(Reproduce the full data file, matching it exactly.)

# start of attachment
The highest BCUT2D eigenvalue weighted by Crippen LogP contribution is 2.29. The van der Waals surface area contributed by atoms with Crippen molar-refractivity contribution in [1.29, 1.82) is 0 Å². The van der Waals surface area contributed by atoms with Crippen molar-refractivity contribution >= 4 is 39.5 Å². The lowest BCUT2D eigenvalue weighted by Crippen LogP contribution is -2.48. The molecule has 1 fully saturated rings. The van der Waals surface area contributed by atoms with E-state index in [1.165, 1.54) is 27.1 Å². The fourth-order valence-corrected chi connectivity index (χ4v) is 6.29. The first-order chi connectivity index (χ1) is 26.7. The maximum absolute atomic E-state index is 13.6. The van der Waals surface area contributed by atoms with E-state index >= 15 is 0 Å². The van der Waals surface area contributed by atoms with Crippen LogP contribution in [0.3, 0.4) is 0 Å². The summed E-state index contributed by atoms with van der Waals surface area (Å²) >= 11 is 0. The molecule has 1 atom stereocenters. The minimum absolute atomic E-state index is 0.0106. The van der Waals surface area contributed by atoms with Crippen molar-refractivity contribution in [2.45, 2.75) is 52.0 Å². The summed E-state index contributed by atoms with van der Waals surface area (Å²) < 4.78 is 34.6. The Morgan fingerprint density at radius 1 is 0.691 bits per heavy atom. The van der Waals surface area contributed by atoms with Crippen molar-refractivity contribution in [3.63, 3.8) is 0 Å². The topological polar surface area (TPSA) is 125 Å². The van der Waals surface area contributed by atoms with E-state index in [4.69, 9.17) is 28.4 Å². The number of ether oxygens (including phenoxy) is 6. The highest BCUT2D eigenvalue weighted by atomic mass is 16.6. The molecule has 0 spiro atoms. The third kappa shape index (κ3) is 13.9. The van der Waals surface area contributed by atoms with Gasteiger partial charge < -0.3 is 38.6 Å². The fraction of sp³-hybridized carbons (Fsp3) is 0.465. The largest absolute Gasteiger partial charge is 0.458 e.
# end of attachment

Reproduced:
The highest BCUT2D eigenvalue weighted by Crippen LogP contribution is 2.29. The van der Waals surface area contributed by atoms with Crippen molar-refractivity contribution in [1.29, 1.82) is 0 Å². The van der Waals surface area contributed by atoms with Crippen molar-refractivity contribution >= 4 is 39.5 Å². The lowest BCUT2D eigenvalue weighted by Crippen LogP contribution is -2.48. The molecule has 1 fully saturated rings. The van der Waals surface area contributed by atoms with E-state index in [1.165, 1.54) is 27.1 Å². The fourth-order valence-corrected chi connectivity index (χ4v) is 6.29. The first-order chi connectivity index (χ1) is 26.7. The maximum absolute atomic E-state index is 13.6. The van der Waals surface area contributed by atoms with E-state index >= 15 is 0 Å². The van der Waals surface area contributed by atoms with Crippen LogP contribution in [0.3, 0.4) is 0 Å². The summed E-state index contributed by atoms with van der Waals surface area (Å²) >= 11 is 0. The molecule has 1 atom stereocenters. The minimum absolute atomic E-state index is 0.0106. The van der Waals surface area contributed by atoms with Crippen molar-refractivity contribution in [2.45, 2.75) is 52.0 Å². The summed E-state index contributed by atoms with van der Waals surface area (Å²) < 4.78 is 34.6. The Morgan fingerprint density at radius 1 is 0.691 bits per heavy atom. The van der Waals surface area contributed by atoms with Crippen molar-refractivity contribution in [3.63, 3.8) is 0 Å². The topological polar surface area (TPSA) is 125 Å². The van der Waals surface area contributed by atoms with E-state index in [4.69, 9.17) is 28.4 Å². The number of ether oxygens (including phenoxy) is 6. The highest BCUT2D eigenvalue weighted by atomic mass is 16.6. The molecule has 0 spiro atoms. The third kappa shape index (κ3) is 13.9. The van der Waals surface area contributed by atoms with Gasteiger partial charge < -0.3 is 38.6 Å². The fraction of sp³-hybridized carbons (Fsp3) is 0.465. The largest absolute Gasteiger partial charge is 0.458 e.